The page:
Let me tell you a little story.

I had just completed the research for this chapter and wanted to clear my mind. I thought an errands morning might do the trick.

Well, if you’ve read the first few chapters you’re suspicious. You know there are no little stories without little morals. Chalk it up to Farrell’s Fables, but you’re right, all around me the men I had been researching I now began

to see.

As I prepared to leave the house, 1 heard the roar of the garbage truck. Usually that just triggers an "Oh yeah, it’s Monday." This time it also triggered my memory. . . that the garbageman was two and a half times more likely to be killed than a police officer. And that 70 percent of the collection crew for the City of San Diego (where I live) suffered job-related injuries in the last year alone.15 Now, as I saw the garbageman pull up to my garbage, I connected the 70 percent figure to this man; to his disproportion­ate chances of back injuries, hernias, rectal cancer, cirrhosis of the liver, or just being hit by a passing automobile. I saw some things I hadn’t seen before. . . first, just the lumbar support belt one of the men was wearing; then, eye contact; then, a name I had never bothered to ask. Ride with me for a moment on one of these men’s trucks.

On Terry Hennesey’s route (real person, true story) is a dental office.14 When he recently compacted the trash, several plastic bags of human blood burst and splattered into his face. Just a few weeks later, he found a World War II hand grenade with the pin still in it* and about two dozen nine – millimeter, hollow-point bullets. Some months later he picked up a load of low-level radioactive waste. His colleagues tell stories of battery acid splattering on their clothes and faces, of the compacting process forcing chlorine to shoot out of a container, hitting a man in the back and setting him afire; of hot fireplace ashes being dumped in the trash and igniting the back of the truck; of a container of liquid cyanide. . .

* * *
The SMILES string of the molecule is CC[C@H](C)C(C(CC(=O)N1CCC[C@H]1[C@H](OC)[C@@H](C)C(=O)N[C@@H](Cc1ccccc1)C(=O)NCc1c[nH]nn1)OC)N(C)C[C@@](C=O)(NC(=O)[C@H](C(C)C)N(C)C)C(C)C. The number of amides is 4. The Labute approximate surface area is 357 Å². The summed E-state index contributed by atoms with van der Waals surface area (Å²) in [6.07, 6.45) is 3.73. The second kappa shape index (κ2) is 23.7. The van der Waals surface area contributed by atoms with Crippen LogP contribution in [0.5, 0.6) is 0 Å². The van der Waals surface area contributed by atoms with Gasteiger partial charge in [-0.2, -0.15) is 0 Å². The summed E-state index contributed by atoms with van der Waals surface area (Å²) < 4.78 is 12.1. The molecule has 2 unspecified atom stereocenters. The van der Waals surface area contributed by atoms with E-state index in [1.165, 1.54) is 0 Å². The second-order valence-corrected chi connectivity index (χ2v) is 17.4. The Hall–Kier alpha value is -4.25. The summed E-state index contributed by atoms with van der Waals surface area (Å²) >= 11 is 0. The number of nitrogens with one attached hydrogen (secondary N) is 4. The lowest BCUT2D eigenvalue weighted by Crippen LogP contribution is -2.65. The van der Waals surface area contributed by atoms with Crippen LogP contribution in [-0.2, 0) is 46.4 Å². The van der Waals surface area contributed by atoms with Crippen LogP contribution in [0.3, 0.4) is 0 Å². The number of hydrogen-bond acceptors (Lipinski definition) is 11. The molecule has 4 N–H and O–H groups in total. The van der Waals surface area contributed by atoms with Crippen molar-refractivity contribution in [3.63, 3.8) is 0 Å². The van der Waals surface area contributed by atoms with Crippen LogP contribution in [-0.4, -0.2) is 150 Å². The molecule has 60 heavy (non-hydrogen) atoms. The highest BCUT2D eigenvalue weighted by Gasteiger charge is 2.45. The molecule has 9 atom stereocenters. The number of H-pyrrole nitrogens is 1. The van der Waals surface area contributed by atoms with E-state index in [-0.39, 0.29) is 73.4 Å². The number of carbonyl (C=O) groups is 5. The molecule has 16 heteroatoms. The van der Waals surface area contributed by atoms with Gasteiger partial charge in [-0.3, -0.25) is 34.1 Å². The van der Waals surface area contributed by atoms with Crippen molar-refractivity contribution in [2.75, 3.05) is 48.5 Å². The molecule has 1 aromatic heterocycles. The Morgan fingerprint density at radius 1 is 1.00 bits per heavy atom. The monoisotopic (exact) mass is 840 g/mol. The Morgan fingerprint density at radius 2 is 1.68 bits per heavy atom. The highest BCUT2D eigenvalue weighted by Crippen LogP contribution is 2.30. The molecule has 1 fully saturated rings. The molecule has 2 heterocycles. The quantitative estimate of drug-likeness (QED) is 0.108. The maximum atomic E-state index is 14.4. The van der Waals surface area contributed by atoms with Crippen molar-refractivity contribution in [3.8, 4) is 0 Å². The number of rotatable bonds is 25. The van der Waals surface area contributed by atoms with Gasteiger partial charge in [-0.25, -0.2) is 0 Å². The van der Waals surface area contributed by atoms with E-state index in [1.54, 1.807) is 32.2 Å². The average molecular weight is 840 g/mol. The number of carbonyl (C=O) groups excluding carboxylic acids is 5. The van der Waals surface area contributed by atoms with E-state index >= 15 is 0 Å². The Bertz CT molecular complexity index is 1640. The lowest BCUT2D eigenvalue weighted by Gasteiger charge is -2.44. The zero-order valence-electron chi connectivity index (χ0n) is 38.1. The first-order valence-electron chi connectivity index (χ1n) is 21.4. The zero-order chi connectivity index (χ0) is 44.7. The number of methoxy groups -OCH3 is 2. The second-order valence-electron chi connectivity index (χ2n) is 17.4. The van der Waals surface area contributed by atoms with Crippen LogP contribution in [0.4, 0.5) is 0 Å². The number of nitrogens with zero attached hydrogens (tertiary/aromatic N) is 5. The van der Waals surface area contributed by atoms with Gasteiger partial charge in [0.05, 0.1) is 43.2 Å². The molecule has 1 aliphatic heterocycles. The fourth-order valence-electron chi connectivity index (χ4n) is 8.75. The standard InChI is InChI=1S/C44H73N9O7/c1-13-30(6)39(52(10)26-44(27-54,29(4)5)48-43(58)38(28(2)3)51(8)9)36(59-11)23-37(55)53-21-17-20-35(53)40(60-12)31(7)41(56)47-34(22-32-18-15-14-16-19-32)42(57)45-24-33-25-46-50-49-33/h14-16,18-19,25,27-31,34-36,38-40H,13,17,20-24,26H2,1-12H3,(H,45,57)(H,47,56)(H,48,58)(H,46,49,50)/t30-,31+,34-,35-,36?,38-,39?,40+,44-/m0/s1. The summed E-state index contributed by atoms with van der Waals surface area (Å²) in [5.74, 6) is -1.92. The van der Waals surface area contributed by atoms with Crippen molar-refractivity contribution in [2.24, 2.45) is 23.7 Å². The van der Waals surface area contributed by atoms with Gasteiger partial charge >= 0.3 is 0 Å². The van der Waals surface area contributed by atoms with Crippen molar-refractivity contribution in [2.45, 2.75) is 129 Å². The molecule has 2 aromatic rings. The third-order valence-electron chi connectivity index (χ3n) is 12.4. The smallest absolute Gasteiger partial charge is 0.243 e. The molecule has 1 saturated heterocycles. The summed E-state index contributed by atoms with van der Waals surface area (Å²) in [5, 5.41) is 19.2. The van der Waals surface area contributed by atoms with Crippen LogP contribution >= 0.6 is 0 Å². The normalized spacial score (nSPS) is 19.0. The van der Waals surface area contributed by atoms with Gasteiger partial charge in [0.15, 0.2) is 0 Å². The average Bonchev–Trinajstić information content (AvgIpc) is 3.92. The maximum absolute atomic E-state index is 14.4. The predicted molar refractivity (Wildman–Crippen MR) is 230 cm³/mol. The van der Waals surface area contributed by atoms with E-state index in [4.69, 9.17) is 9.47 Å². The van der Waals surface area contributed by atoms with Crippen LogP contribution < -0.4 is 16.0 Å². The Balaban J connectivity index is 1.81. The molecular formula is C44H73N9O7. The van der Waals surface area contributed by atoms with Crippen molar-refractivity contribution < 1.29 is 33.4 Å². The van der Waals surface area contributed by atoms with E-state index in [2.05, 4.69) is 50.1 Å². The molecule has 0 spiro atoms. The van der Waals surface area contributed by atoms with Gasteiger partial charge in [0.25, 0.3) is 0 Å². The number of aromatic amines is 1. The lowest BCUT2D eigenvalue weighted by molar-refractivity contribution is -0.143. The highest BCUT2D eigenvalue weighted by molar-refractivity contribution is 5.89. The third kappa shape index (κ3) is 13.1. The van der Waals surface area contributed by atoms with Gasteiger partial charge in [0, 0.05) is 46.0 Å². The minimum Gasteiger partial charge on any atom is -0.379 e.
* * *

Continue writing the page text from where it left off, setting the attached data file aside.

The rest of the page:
Why was I so unaware of these dangers? In pan, because these men never speak up – instead they turn each other’s misfortunes into humor, calling each other the "Cyanide Man," the "Radioactive Man," and so on. And in pan, we are more conscious of the injuries of the football players, for example, because the absence of the football players has an impact on our egos: it makes our team lose. If our garbageman dies, he is replaced, like any pan on the garbage truck.

1 was more likely to think of it as sexism to call garbage collectors garbagemen than to understand that the real sexism is the pressure felt by uneducated, unskilled men to take more than 96 percent of the garbage collector jobs so they can get paid $9 to $15 an hour to suppon their families.,s Or that the real sexism was in hiding something dangerous in our garbage.

Once I saw the garbagemen in a different light, I registered how differently I looked at a garbageman as opposed to, say, a pregnant woman.

’Of course, it’s hard to find a hand grenade without the pin in K!

When I see a pregnant woman, I automatically smile a smile that expresses appreciation for her joy, her adventure, her contribution. But I had never supported the garbageman with a smile that expressed appreciation for his contribution (although he supports what the pregnant woman creates, and carries a different load). Nor had I felt empathy for his lack of joy… I never expected him to be joyful. For all practical purposes he had been invisible. As were so many men in the death professions.

As with any new opening, new information flies in that would previously have flown by – like this letter to Ann Landers:

Dear Ann,

I’m fed up with people using the garbage collector as an example of an easy job for morons. 1m married to a garbageman and this is what life is like:

He leaves for work at 4.30 a. m., six days a week. . . One day it was fifty below zero. My husband was out in that miserable weather for ten hours… His route consists of 2,500 homes… If he spent just a few extra minutes at each stop, he would be out there an additional two to three hours a day. . . He works on commission, 17.5 cents per house.16

Of course, it’s his wife who’s writing. The garbageman remains silent. . .

▼ ▼ ▼